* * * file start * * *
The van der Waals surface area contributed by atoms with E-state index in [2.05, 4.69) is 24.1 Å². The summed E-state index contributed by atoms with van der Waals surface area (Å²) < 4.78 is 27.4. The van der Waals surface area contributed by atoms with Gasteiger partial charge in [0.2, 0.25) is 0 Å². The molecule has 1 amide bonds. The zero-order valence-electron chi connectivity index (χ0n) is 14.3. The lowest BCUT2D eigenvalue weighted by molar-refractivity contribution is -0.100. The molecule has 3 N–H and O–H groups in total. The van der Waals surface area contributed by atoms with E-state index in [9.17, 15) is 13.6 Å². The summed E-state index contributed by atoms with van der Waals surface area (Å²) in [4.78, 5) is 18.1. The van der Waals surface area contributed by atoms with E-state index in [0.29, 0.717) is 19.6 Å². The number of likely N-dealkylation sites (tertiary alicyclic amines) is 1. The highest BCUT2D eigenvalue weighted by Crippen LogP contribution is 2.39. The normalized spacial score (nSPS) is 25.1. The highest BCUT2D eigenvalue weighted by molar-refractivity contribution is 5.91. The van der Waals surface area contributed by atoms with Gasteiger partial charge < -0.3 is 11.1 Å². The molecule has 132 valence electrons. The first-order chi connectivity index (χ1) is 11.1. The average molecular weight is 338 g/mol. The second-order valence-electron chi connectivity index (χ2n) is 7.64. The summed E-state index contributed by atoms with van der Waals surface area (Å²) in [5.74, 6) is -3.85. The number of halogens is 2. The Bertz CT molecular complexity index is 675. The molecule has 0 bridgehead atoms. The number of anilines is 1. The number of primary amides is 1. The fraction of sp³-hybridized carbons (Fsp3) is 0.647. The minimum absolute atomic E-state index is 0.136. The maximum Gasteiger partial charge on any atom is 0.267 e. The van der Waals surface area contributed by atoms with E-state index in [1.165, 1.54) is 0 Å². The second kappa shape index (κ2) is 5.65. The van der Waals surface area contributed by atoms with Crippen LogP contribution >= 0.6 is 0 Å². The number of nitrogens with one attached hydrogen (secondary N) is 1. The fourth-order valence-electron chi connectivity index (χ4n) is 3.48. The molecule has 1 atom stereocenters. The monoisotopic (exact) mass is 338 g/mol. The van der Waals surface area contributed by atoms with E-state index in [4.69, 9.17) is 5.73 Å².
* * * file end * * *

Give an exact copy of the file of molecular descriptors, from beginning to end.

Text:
The van der Waals surface area contributed by atoms with E-state index in [2.05, 4.69) is 24.1 Å². The summed E-state index contributed by atoms with van der Waals surface area (Å²) < 4.78 is 27.4. The van der Waals surface area contributed by atoms with Gasteiger partial charge in [0.2, 0.25) is 0 Å². The molecule has 1 amide bonds. The zero-order valence-electron chi connectivity index (χ0n) is 14.3. The lowest BCUT2D eigenvalue weighted by molar-refractivity contribution is -0.100. The molecule has 3 N–H and O–H groups in total. The van der Waals surface area contributed by atoms with E-state index in [9.17, 15) is 13.6 Å². The summed E-state index contributed by atoms with van der Waals surface area (Å²) in [4.78, 5) is 18.1. The van der Waals surface area contributed by atoms with E-state index in [0.29, 0.717) is 19.6 Å². The number of likely N-dealkylation sites (tertiary alicyclic amines) is 1. The highest BCUT2D eigenvalue weighted by Crippen LogP contribution is 2.39. The normalized spacial score (nSPS) is 25.1. The highest BCUT2D eigenvalue weighted by molar-refractivity contribution is 5.91. The van der Waals surface area contributed by atoms with Gasteiger partial charge < -0.3 is 11.1 Å². The molecule has 132 valence electrons. The first-order chi connectivity index (χ1) is 11.1. The average molecular weight is 338 g/mol. The second-order valence-electron chi connectivity index (χ2n) is 7.64. The summed E-state index contributed by atoms with van der Waals surface area (Å²) in [5.74, 6) is -3.85. The number of halogens is 2. The Bertz CT molecular complexity index is 675. The molecule has 0 bridgehead atoms. The number of anilines is 1. The number of primary amides is 1. The fraction of sp³-hybridized carbons (Fsp3) is 0.647. The minimum absolute atomic E-state index is 0.136. The maximum Gasteiger partial charge on any atom is 0.267 e. The van der Waals surface area contributed by atoms with E-state index in [1.165, 1.54) is 0 Å². The second kappa shape index (κ2) is 5.65. The van der Waals surface area contributed by atoms with Crippen LogP contribution >= 0.6 is 0 Å². The number of nitrogens with one attached hydrogen (secondary N) is 1. The fourth-order valence-electron chi connectivity index (χ4n) is 3.48. The molecule has 1 atom stereocenters. The monoisotopic (exact) mass is 338 g/mol. The van der Waals surface area contributed by atoms with E-state index in [4.69, 9.17) is 5.73 Å².